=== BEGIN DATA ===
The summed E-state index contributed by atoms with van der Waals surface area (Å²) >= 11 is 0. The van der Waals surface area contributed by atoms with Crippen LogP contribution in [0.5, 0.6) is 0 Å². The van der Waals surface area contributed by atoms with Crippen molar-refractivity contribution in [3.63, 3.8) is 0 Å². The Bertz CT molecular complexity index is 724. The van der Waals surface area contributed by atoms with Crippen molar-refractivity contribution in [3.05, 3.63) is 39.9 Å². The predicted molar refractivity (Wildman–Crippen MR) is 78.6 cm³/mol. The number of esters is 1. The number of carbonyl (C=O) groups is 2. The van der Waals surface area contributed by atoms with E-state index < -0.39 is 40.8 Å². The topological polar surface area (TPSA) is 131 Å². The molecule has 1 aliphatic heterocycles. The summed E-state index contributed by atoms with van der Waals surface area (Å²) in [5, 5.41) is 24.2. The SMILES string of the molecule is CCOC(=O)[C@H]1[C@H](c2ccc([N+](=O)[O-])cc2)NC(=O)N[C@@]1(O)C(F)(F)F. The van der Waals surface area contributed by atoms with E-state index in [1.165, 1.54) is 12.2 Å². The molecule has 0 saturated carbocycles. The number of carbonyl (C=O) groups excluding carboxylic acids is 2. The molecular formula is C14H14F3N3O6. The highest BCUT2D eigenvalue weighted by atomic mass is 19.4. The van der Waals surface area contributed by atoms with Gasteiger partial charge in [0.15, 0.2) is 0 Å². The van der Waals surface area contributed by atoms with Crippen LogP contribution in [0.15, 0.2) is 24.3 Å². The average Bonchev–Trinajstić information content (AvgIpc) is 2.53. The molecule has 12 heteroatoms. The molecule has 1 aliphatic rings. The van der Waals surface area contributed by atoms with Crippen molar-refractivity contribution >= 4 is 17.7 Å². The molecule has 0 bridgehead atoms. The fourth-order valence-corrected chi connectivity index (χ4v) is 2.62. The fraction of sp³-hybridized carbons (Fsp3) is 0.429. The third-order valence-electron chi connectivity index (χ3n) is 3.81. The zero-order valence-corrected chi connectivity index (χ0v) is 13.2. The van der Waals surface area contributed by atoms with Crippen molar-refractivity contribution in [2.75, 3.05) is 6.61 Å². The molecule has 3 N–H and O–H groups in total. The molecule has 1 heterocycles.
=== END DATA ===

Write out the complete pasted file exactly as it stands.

The summed E-state index contributed by atoms with van der Waals surface area (Å²) >= 11 is 0. The van der Waals surface area contributed by atoms with Crippen LogP contribution in [0.5, 0.6) is 0 Å². The van der Waals surface area contributed by atoms with Crippen molar-refractivity contribution in [3.63, 3.8) is 0 Å². The Bertz CT molecular complexity index is 724. The van der Waals surface area contributed by atoms with Crippen molar-refractivity contribution in [3.05, 3.63) is 39.9 Å². The predicted molar refractivity (Wildman–Crippen MR) is 78.6 cm³/mol. The number of esters is 1. The number of carbonyl (C=O) groups is 2. The van der Waals surface area contributed by atoms with E-state index < -0.39 is 40.8 Å². The topological polar surface area (TPSA) is 131 Å². The molecule has 1 aliphatic heterocycles. The summed E-state index contributed by atoms with van der Waals surface area (Å²) in [5, 5.41) is 24.2. The SMILES string of the molecule is CCOC(=O)[C@H]1[C@H](c2ccc([N+](=O)[O-])cc2)NC(=O)N[C@@]1(O)C(F)(F)F. The van der Waals surface area contributed by atoms with E-state index in [1.165, 1.54) is 12.2 Å². The molecule has 0 saturated carbocycles. The number of carbonyl (C=O) groups excluding carboxylic acids is 2. The molecular formula is C14H14F3N3O6. The highest BCUT2D eigenvalue weighted by atomic mass is 19.4. The van der Waals surface area contributed by atoms with Gasteiger partial charge in [0.15, 0.2) is 0 Å². The van der Waals surface area contributed by atoms with Crippen LogP contribution in [0.15, 0.2) is 24.3 Å². The average Bonchev–Trinajstić information content (AvgIpc) is 2.53. The molecule has 12 heteroatoms. The molecule has 1 aliphatic rings. The van der Waals surface area contributed by atoms with Crippen molar-refractivity contribution >= 4 is 17.7 Å². The molecule has 0 bridgehead atoms. The fourth-order valence-corrected chi connectivity index (χ4v) is 2.62. The fraction of sp³-hybridized carbons (Fsp3) is 0.429. The third-order valence-electron chi connectivity index (χ3n) is 3.81. The zero-order valence-corrected chi connectivity index (χ0v) is 13.2. The van der Waals surface area contributed by atoms with Crippen molar-refractivity contribution in [2.75, 3.05) is 6.61 Å². The molecule has 3 N–H and O–H groups in total. The molecule has 1 heterocycles.